By Brady Betzel
I’ll admit it. I’ve always been impressed with HP’s All-in-One workstations — from their z840 to their zBook mobile workstation and now their HP Z1G3. Yes, I know, the HP line of workstations are not cheap. In fact, you can save quite a bit of money building your own system, but you will probably have tons of headaches unless you are very confident in your computer-building skills. And if you don’t mind standing in the return line at the Fry’s Electronics.
HP spends tons of time and money on ISV certifications for their workstations. ISV certification stands for Independent Software Vendor certification. In plain English it means that HP spends a lot of time and money making sure the hardware inside of your workstation works with the software you use. For an industry pro that means apps like Adobe’s Premiere Pro and After Effects, Avid Media Composer, Autodesk products like 3DS Max and many others.
For this review, I tested apps like Avid Media Composer, FilmLight’s Baselight for Media Composer color correction plug-in, Adobe Premiere Pro, Adobe Media Encoder and Adobe After Effects, as well as Blackmagic’s Resolve 12.5.2, which chewed through basic color correction. In terms of testing time, I typically keep a review computer system for a couple of months, but with this workstation I really wanted to test it as thoroughly as possible — I’ve had the workstation for three months and counting, and I’ve been running the system through all the appropriate paces.
I always love to review workstations like the HP Z1G3 because of the raw power they possess. While HP sent me one of the top-of-the-line Z1G3 configurations, which retails for a list price of $3,486, they have a pretty reasonable starting price at $1,349. From Intel i3, i5 and i7 configurations all the way up to the all mighty Intel Xeon — the HP Z1G3 can be customized to fit into your workflow whether you just need to check your email or color correct video from your GoPro.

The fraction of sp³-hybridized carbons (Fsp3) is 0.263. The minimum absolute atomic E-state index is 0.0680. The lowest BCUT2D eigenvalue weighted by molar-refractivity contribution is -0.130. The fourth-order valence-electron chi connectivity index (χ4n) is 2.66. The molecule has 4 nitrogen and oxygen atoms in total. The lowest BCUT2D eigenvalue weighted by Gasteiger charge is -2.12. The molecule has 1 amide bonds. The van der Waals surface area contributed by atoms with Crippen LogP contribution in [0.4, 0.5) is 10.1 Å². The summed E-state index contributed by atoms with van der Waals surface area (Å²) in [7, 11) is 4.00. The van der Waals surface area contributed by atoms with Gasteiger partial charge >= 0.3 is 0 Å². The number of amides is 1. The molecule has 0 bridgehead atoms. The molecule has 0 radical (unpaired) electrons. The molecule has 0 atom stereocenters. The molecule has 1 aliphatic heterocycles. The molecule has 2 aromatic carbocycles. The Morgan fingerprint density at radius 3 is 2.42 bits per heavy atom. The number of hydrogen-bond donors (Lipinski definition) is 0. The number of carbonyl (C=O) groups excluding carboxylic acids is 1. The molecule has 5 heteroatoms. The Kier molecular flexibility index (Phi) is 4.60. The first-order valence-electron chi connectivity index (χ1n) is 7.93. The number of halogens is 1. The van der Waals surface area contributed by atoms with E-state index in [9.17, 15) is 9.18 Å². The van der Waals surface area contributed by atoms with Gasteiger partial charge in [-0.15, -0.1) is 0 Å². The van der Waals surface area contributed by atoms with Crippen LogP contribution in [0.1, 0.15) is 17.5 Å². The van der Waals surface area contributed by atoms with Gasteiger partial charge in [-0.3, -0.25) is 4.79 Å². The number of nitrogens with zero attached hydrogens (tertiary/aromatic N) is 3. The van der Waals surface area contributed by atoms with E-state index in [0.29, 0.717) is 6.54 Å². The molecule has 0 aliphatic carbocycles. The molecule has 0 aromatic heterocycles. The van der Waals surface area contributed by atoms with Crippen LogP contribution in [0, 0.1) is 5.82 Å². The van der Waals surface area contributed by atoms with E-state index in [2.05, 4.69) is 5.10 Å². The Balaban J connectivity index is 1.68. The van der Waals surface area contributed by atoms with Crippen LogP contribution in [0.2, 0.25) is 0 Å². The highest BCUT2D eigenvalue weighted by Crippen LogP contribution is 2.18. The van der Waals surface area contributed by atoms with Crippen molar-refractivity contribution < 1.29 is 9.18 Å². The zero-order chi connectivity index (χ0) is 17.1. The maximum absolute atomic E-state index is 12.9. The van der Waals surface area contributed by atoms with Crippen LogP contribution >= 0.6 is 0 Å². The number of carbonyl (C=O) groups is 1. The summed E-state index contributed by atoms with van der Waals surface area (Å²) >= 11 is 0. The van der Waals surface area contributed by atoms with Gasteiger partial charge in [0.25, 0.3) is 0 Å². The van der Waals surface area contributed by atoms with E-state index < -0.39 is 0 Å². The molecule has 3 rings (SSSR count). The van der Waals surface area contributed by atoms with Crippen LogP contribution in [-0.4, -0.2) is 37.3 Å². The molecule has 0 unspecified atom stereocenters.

Here are the specs that make up the HP Z1G3 All-in-One workstation I received:
● 23.6-inch UHD/4K non-glare and non-touch display (3840×2160)
● Intel Xeon E3-1270 v5 CPU, 3.6GHz (4 Cores / 8 Threads)
● 64GB DDR4 SODIMM 2133 GHz (4 x 16GB)
● Nvidia Quadro M2000M graphics (4GB)
● Two Z Turbo drives (512GB, PCIe M.2)
● Wireless keyboard and mouse
● Two Thunderbolt 3/USB 3.1 ports
● USB charging port
● Media card reader
● DisplayPort out
As I mentioned earlier, I tested the Z1G3 with many different apps, but recently I’ve been diving deeper into color correction, and luckily for my testing this fits right in. A few of the most strenuous real-world tests for computer systems is running 3D modeling apps like Maxon Cinema 4D and color correction suites like Resolve. Of course, apps like After Effects are great tests as well, but adding nodes on nodes on nodes in Resolve will really tax your CPU, as well as your GPU.
One thing that can really set apart high-end systems like the Z1G3 is the delay when using a precision color correction panel like Tangent’s Elements or Ripple. Sometimes you will move one of the color wheel balls and a half a second later the color wheel moves on screen. I tried adding a few clips and nodes on the timeline and when using the panels, I noticed no discernible delay (at least more than what I would expect). While this isn’t a scientific test, it is crucial for folks looking to plug in external devices.
For more scientific tests I stuck to apps like Cinebench from Maxon, AJA’s System Test and Blackmagic’s Disk Speed Test. In Cinebench, the Z1G3 ranked at the top of the list when compared to similar systems. In AJA’s System Test I tested the read/write speed of the non-OS drive (basically the editing or cache drive). It sustained around 1520MB/s read and 1490MB/s write. I say around because I couldn’t get the AJA app to display the entire read/write numbers because of the high-resolution/zoom in Windows, I tried scaling it down to 1920×1080 but no luck. In Blackmagic’s Disk Speed Test, I was running at 1560MB/s read and 1497.3MB/s write. The drive that I ran this test on is HP’s version of the M.2 PCIe SSD powered by Samsung, more affectionately known by HP as a Z-Turbo drive. The only thing better at the moment would be a bunch of these drives arranged in a RAID-0 configuration. Luckily, you can do that through the Thunderbolt 3 port with some spare SSDs you have lying around.
Almost daily I ran Premiere Pro CC, Media Encoder and Resolve Studio 12.5.2. I was really happy with the performance in Premiere. When working with QuickTimes in inter-frame codecs like H.264 and AVC-HD (non-edit friendly codecs), I was able to work without too much stuttering in the timeline. When I used intra-frame codecs like ProRes HQ from a Blackmagic’s Pocket Cinema Camera, Premiere worked great. I even jumped into Adobe’s Lumetri color tools while using Tangent’s Ripple external color correction panel and it worked with little discernable delay. I did notice that Premiere had a little more delay when using the external color correction panel than Media Composer and Resolve, but that seemed to be more of a software problem rather than a workstation problem.